I question whether this book would have had such success if books like Ender's Game, Harry Potter and The Hunger Games hadn't been written first. But, you have to give Ms. Roth some credit, as I am sure there are thousands of authors who have been trying to ride those coattails and have failed. While it doesn't belong in the same league with the great books listed above, this is a fast-paced, entertaining story with a clever premise. The narrator is nicely functional; she does a good job of getting the story out there without intruding.
"Where humans were concerned, the only emotion that made sense was wonder at their ability to endure, and sorrow for the hopelessness of it all."
This sentence from the book more or less sums up how I feel after finishing. The setting of the story is India in 1975 (with several brief jaunts to earlier parts of the 20th century to explain characters' backgrounds), and it paints an entertaining, at times amusing, and yet often bleak and disturbing picture of how the political situation in India affects people of different backgrounds (Hindu, Muslim, Sikh), different points of origin (mountains, village, big city) and different socioeconomic statuses. The fact that the reader gets to know the characters so well makes the good times particularly heartwarming, and at times makes it difficult to hear what is happening to them.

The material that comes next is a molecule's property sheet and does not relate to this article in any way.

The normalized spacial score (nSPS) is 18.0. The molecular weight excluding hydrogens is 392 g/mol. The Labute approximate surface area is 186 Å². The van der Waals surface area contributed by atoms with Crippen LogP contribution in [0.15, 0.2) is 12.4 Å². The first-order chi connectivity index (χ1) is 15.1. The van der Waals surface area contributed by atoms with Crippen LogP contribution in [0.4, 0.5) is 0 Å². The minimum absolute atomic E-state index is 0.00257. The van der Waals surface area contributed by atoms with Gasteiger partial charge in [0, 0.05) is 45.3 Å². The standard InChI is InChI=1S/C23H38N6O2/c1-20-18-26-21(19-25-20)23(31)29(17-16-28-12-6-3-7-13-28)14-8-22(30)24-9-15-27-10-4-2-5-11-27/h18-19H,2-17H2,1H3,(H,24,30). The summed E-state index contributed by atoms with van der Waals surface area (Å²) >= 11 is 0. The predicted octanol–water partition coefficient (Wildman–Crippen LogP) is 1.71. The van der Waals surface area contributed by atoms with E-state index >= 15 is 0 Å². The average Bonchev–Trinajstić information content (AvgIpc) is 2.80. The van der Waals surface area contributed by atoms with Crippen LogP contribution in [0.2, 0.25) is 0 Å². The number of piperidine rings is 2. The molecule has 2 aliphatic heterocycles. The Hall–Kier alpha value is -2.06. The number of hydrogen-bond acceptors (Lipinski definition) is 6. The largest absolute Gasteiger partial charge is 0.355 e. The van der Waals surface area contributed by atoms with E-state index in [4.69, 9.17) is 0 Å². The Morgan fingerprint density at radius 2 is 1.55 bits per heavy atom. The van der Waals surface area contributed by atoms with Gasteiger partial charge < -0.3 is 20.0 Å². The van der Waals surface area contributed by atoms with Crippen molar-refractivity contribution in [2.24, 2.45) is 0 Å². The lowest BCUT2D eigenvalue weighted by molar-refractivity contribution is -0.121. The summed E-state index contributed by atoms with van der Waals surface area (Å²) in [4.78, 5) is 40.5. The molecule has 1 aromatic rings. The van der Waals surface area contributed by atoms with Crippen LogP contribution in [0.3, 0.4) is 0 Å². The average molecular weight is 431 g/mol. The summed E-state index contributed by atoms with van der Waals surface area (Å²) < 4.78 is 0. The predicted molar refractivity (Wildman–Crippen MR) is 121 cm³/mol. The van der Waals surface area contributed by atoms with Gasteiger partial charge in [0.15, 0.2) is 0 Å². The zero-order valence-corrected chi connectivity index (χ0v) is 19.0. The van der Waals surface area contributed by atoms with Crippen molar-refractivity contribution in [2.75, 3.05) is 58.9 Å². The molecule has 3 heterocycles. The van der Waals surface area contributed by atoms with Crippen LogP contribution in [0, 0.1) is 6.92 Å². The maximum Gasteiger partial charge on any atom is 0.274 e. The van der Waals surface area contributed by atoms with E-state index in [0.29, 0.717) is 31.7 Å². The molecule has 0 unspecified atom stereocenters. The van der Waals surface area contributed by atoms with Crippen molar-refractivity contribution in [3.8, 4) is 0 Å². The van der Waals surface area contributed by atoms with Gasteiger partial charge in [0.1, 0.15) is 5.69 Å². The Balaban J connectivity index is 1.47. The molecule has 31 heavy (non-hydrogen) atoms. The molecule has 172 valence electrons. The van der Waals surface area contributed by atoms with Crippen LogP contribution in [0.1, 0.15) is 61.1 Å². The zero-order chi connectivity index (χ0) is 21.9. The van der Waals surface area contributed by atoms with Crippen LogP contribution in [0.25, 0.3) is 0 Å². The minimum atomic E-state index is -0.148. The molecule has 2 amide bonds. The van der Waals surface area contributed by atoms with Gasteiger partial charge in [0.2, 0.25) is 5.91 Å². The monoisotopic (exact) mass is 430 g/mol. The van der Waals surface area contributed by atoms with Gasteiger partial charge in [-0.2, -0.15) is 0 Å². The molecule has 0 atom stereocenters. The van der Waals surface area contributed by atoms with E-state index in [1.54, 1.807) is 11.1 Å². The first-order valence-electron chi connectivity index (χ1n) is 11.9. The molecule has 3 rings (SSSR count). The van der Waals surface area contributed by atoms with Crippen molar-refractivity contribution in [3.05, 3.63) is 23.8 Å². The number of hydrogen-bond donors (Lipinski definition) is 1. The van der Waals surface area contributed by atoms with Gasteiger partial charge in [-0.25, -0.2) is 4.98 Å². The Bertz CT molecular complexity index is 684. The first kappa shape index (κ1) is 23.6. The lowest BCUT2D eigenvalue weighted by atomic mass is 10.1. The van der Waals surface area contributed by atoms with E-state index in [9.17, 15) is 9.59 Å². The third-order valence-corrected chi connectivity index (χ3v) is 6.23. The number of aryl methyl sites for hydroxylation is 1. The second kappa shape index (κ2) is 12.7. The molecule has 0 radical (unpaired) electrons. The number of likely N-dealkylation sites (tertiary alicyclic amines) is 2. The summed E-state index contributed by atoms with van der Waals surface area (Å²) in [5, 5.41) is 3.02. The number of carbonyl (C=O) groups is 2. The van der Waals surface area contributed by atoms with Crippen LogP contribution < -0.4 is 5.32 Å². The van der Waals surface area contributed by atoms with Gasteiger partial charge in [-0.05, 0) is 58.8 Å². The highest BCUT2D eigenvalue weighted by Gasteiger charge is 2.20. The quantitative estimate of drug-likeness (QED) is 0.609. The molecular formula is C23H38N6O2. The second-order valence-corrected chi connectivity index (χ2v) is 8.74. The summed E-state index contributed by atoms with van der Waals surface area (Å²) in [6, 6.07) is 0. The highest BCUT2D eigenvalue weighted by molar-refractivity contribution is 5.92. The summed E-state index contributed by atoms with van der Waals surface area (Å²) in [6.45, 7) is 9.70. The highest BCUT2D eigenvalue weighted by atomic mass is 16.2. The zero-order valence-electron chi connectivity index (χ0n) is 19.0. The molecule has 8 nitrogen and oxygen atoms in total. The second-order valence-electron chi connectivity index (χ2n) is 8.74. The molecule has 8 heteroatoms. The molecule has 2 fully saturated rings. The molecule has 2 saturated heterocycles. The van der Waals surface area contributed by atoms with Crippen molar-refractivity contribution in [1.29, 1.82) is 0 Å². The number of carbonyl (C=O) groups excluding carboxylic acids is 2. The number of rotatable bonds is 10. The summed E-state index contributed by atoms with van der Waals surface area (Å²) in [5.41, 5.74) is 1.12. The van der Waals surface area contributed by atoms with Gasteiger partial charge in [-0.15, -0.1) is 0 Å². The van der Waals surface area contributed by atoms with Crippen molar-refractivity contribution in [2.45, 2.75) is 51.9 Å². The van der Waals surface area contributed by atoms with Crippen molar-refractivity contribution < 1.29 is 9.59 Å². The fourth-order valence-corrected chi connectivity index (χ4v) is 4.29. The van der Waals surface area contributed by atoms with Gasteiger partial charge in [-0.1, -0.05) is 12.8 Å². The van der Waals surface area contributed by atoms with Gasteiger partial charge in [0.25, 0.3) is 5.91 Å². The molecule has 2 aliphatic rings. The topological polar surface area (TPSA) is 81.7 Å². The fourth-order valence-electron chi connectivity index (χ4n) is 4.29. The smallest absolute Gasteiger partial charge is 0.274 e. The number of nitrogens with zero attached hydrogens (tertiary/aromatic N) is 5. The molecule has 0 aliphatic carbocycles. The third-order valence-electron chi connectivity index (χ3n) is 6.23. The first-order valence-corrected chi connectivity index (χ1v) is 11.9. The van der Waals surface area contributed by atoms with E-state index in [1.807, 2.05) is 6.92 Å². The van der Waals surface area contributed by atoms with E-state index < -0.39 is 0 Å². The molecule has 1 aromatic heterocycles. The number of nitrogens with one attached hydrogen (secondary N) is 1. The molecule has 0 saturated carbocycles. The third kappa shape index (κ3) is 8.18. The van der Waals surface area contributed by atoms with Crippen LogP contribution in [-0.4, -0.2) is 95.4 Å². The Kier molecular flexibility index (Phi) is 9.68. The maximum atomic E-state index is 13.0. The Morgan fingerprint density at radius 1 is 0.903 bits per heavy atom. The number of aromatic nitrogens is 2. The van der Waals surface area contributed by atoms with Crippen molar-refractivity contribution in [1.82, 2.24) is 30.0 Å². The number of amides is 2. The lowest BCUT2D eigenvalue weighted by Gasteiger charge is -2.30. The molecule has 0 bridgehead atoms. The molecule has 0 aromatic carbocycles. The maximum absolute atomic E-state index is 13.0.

I found the story to be well crafted and nicely paced. There are several characters and story lines that cross when you don't expect it and are easy to follow. The narrator, John Lee, is excellent; I might not have embarked upon the audiobook version of this novel if I had not seen his name in the narrator slot.